Rebooting ties with Iran- Modi’s visit to Iran

Rebooting ties with Iran

  • Prime Minister Narendra Modi’s visit to Tehran on May 22-23 will be an important marker in New Delhi’s attempt to instill momentum in bilateral ties.

India’s interests in Iran

  • Historic” links with Iran- longstanding civilizational ties.
  • “Extended neighbour”
  • India’s core interest remains energy.  Till sanctions were imposed on Iran, it was India’s second largest source of crude oil after Saudi Arabia.
  • Significant overlap in their economic and security space.
    • Both Iran and India share the goal of a stable government in Kabul free of the Taliban’s influence.
    • Globally, New Delhi and Tehran are on the same page in their opposition towards groups like al-Qaeda and the Islamic State.
  • Connectivity has become a major thrust area. India is keen on developing Iran’s Chabahar port. New Delhi has made it a strategic priority since access to Afghanistan and Central Asia is important to Indian interests.
  • While India has the natural advantage of proximity and is widely seen as a reliable partner

Past trend – During sanctions

  • The relationship had gone cold over the years following the imposition of international sanctions against Iran. 
  • India had voted against Iran at the International Atomic Energy Agency over its clandestine nuclear programme and, under pressure from the U.S., slashed oil imports from the country by up to 40 per cent during the period.
  • New Delhi had also backed off from a pipeline project that aimed to bring natural gas from Iran to India through Pakistan.
  • It let down by India during the period when sanctions were in force, and oil imports from Iran had dropped significantly. While agricultural and pharmaceutical products were outside the ambit of the sanctions, and wheat was imported from the US even then, Tehran once made an SOS call to Delhi for cheaper cancer drugs. India sent delegations from pharma companies, but dithered — and Iran was left looking for other options.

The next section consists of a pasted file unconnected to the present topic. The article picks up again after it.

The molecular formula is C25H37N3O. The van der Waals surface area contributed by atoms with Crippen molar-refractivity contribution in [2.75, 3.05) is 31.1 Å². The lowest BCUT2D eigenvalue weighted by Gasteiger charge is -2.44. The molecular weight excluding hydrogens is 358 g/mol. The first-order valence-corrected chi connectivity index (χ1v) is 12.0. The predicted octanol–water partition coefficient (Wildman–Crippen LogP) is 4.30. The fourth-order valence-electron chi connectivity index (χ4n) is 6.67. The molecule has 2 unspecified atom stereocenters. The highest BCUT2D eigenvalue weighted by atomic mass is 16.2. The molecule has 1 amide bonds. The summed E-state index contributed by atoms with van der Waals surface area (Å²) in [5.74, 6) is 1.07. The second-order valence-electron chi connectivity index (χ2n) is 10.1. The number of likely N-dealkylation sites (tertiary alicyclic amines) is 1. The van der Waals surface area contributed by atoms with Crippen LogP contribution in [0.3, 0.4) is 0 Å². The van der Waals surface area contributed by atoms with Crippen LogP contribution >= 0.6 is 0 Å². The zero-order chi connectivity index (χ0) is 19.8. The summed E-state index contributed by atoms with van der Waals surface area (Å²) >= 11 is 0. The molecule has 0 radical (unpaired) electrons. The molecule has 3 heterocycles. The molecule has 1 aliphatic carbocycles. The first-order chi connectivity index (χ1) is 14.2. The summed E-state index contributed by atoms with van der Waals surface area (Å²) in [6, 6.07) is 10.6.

• The Iranians have expressed their frustration at the situation many times, as the sanctions hit them really hard. After Iran’s nuclear deal was been concluded with the P-5+1 countries,
  • India was accelerating a plan to pay nearly $6.5 billion it owes Teheran for crude oil imports. Turkey’s Halkbank has been identified to facilitate the payment and the money will be paid in euros
  • The removal of sanctions on Iran following the nuclear deal has ended its isolation, and enabled its return to the economic and diplomatic mainstream. Over the last few months, Iran hosted several high-profile visitors. However, Tehran has been busy hosting international competitors for the last few months.
  • Over the past few months several Iranian officials have made the case for faster decision-making by the Indian government on projects of mutual interest.

Significance from the visit

  • Will seek to build on these commonalities by focussing on specific cooperation in regional connectivity and infrastructure, developing energy partnership, boosting bilateral trade, facilitating people-to-people interaction in various spheres and promoting peace and stability in the region,
  • New Delhi will be looking at Tehran as a strategic economic partner with whom it can work out tax and investment agreements.
  • For Iran, the new phase of the relationship will rest on the four pillars of security, economy, energy and infrastructure.
  • Infrastructure projects- the Chabahar port, International North-South Transport Corridor (INSTC), and Trilateral Cooperation with Iran and Afghanistan are towards the top.
  1. CHABAHAR PORT
    • The Port of Chabahar (or Chah Bahar) is a seaport in Chah Bahar in southeastern Iran. Its location lies in the Gulf of Oman. It is the only Iranian port with direct access to the ocean.